North Uist and South Uist are two islands that form part of Scotland’s Outer Hebrides alongside the rest of the Uists and other islands groups.
The two islands are linked by causeways which run through the Isle of Benbecula and along the edge of Grimsay.
Both parts of Uist have maintained its cultural roots: the Gaelic language, crofting, sheep farming and Outer Hebridean pride. However, the causeways linking these islands are relatively new features, meaning each island has a distinct local identity.
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Things to do in North Uist
North Uist which lies between Harris and Benbecula in the Outer Hebrides, offers its visitors pure paradise.
Loved by tourists for its rare wildlife and breath-taking beaches – many return here yearly to enjoy its peaceful, ‘drowned landscape’.
You can travel to North Uist by ferry. The port where you will arrive, Lochmaddy, was once a major herring fishing port and there are many things to do and see around this area.
Travel back in time as there are several prehistoric sites in North Uist, the chambered burial cairn of Barpa Langais is one of them.
The Neolithic chambered cairn which measures about 72 feet by 18 feet in height is estimated to be around 5,000 years old.
Many tourists to Uist come to visit the ancient landmark which is constructed of two hug slabs with a third slab superimposed.
If you love Blue Planet then you will enjoy seal spotting first hand on the Monach Islands off the west coast of North Uist.
Every year over 9,000 grey seal pups are born on the island, making it the largest breeding colony in Europe!
It is likely that you will see swimming around Balranald Bay, however, Seal and other wildlife watching boat trips around the Uist can be arranged with local operators.
North Uist Beaches
Scotland is home to some of the world’s most beautiful beaches and the pure white sands of North Uist are at the top of My Voyage Scotland’s list.
Beaches are a huge attraction to this part of Scotland and one of the reasons why so many tourists visit North Uist. With interrupted coastlines that stretch for miles, North Uist is the perfect place to go if you are looking for a beachy getaway in the Outer Hebrides.
It is hard to compare the beaches of North Uist as each has its own charm and highlights. The beaches range in sizes and all have grassy areas where you can picnic and find some shade.
Traigh Lingeigh is one of the longest beaches on the list with pure white shell sand and clear waters. Visitors can enjoy swimming and snorkelling here.
St Kilda is one of only a few World Heritage Sites, and it lies 41 miles west of North Uist. A trip to this uninhabited island is sure to be a highlight of your trip to Scotland and there are several companies that offer boat rides services to here.
Owned by National Trust for Scotland St Kilda has a rich history and is home to the highest sea cliffs in Britain.
Due to its architecture it is one of the most important sea bird breeding stations in north west Europe and has the largest colony of guillemots in the world, the oldest and largest colony of fulmars, the biggest colony of puffins in Britain.
Tourists visiting the island can learn more about this abandoned island during their trip and take a tour around the houses that have been left intact by those that once lived there.
Things to do in South Uist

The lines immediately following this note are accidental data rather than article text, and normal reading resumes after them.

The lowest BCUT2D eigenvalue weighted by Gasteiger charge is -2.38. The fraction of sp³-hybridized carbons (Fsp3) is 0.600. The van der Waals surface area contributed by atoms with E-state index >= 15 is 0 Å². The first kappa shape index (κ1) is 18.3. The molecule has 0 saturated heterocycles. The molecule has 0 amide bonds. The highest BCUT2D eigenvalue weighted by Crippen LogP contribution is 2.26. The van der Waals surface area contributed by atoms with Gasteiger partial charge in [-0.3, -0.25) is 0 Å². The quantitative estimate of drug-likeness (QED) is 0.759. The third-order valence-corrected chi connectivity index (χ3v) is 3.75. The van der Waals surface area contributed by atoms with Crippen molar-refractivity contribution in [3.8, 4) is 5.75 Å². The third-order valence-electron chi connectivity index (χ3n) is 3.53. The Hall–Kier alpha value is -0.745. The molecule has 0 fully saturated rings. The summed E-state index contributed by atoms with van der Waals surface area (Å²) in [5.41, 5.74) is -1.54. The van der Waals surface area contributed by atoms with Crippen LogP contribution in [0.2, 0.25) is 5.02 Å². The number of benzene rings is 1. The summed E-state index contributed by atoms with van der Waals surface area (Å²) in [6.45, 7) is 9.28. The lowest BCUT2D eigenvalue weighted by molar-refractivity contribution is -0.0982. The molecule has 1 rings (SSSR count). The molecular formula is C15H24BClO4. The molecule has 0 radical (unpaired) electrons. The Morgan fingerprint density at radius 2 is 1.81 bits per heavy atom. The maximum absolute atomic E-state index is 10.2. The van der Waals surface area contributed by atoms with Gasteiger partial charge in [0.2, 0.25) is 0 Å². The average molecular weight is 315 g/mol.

The large island of South Uist sits between Barra and Benbecula in the Outer Hebrides.
If you enjoy being outdoors, then you will love the mountainous east side of the Island where the 2034ft Beinn Mhor lies. As for the beaches, you will find the best ones on the west side of the island.
If you are planning a trip to South Uist, check out our guide of things to do here below.
During your stay in South Uist take a visit to the island’s main village, and ferry port, Lochboisdale which is located on the east coast of the Island.
There are some great spots here, including a new marina and a cosy coffee shop. If you are planning on staying in South Uist, check out the Loichboisdale Hotel. This is one of the most popular places to stay in South Uist as it has a great bar and restaurant with stunning views to admire while you enjoy traditional hospitality.
Island of Calvay
Not far from Lochboisdale is the Island of Calvay – a must-see on your South Uist list.
The Island of Calvay is home to South Uist’s automatic lighthouse and the remains of a castle from the 1200s.
Calvay Island sits south of Lochboisdale. The Island was home to Bonnie Prince Charlie for the evening when he fled to the Outer Hebrides after his defeat at the Battle of Culloden in 1746.
Be careful on the sands at Calvay as the tide can turn quickly!
Askernish Golf Club
You will find the oldest golf course in the Outer Hebrides.
Askernish Golf Club attracts golfers from all over the world with its stunning views and challenging course. Askernish is 18 holes long and runs parallel to the South Uist coastline
If you are a keen golfer and want to try out this naturally beautiful course the club hosts the ‘The Askernish Open’ annually every August. This three-day event is open to members & non-members; locals and visitors from overseas.
It’s no wonder that fishing enthusiasts choose to holiday in Uist as there are around 800 lochs and lochans between South Uist and Benbecula.
Most of these lochs are incredibly wealthy and contain wild brown trout. You can plan your fishing trip to South Uist through either Storas Uibhist or South Uist Angling Club and organise permits before you arrive.
Water sports in South Uist
The crystal-clear waters of South Uist attract many tourists that want to try out water sports in Scotland. Diving, kayaking, canoeing and wind surfing are all options that are available within this area,
As the Hebridean coastline is home to stunning beaches, cliff tops and stunning bays and coves, there is plenty to see and do after your water sports adventure.